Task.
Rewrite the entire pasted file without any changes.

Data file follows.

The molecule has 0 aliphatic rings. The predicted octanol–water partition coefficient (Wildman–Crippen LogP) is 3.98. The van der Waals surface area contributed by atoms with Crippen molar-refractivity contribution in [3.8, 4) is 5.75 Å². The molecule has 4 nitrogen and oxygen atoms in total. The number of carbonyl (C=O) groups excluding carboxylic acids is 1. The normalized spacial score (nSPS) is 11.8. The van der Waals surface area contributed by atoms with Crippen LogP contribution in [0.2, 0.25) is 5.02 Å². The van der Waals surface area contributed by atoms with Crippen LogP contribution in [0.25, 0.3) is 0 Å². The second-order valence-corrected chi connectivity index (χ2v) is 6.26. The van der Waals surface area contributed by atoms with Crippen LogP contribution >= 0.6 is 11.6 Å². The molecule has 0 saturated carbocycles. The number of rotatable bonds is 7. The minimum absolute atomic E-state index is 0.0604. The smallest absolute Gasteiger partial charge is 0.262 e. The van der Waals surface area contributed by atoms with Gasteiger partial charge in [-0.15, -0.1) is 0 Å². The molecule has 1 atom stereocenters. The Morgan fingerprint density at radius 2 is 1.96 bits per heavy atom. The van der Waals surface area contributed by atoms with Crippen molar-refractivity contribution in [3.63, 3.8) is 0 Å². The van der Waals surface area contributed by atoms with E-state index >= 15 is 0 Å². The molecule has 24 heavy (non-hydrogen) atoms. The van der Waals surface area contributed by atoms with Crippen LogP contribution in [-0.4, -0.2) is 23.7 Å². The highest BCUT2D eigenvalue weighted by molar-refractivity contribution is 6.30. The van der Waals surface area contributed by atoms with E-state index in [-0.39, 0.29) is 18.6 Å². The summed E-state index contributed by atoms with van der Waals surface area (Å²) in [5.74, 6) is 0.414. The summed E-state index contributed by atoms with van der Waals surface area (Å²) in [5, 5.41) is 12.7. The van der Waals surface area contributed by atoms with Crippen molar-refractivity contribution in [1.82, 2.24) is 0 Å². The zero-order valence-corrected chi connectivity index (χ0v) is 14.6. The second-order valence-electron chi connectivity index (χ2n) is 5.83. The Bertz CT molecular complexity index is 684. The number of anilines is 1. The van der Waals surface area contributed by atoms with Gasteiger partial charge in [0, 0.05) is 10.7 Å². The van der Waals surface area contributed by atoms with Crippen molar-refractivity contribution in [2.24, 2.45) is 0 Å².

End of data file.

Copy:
The molecule has 0 aliphatic rings. The predicted octanol–water partition coefficient (Wildman–Crippen LogP) is 3.98. The van der Waals surface area contributed by atoms with Crippen molar-refractivity contribution in [3.8, 4) is 5.75 Å². The molecule has 4 nitrogen and oxygen atoms in total. The number of carbonyl (C=O) groups excluding carboxylic acids is 1. The normalized spacial score (nSPS) is 11.8. The van der Waals surface area contributed by atoms with Crippen LogP contribution in [0.2, 0.25) is 5.02 Å². The van der Waals surface area contributed by atoms with Crippen LogP contribution in [0.25, 0.3) is 0 Å². The second-order valence-corrected chi connectivity index (χ2v) is 6.26. The van der Waals surface area contributed by atoms with Crippen LogP contribution >= 0.6 is 11.6 Å². The molecule has 0 saturated carbocycles. The number of rotatable bonds is 7. The minimum absolute atomic E-state index is 0.0604. The smallest absolute Gasteiger partial charge is 0.262 e. The van der Waals surface area contributed by atoms with Gasteiger partial charge in [-0.15, -0.1) is 0 Å². The molecule has 1 atom stereocenters. The Morgan fingerprint density at radius 2 is 1.96 bits per heavy atom. The van der Waals surface area contributed by atoms with Crippen molar-refractivity contribution in [3.63, 3.8) is 0 Å². The van der Waals surface area contributed by atoms with E-state index >= 15 is 0 Å². The molecule has 24 heavy (non-hydrogen) atoms. The van der Waals surface area contributed by atoms with Crippen LogP contribution in [-0.4, -0.2) is 23.7 Å². The highest BCUT2D eigenvalue weighted by molar-refractivity contribution is 6.30. The van der Waals surface area contributed by atoms with E-state index in [-0.39, 0.29) is 18.6 Å². The summed E-state index contributed by atoms with van der Waals surface area (Å²) in [5.74, 6) is 0.414. The summed E-state index contributed by atoms with van der Waals surface area (Å²) in [5, 5.41) is 12.7. The van der Waals surface area contributed by atoms with Crippen molar-refractivity contribution in [1.82, 2.24) is 0 Å². The zero-order valence-corrected chi connectivity index (χ0v) is 14.6. The second-order valence-electron chi connectivity index (χ2n) is 5.83. The Bertz CT molecular complexity index is 684. The number of anilines is 1. The van der Waals surface area contributed by atoms with Gasteiger partial charge in [0, 0.05) is 10.7 Å². The van der Waals surface area contributed by atoms with Crippen molar-refractivity contribution in [2.24, 2.45) is 0 Å².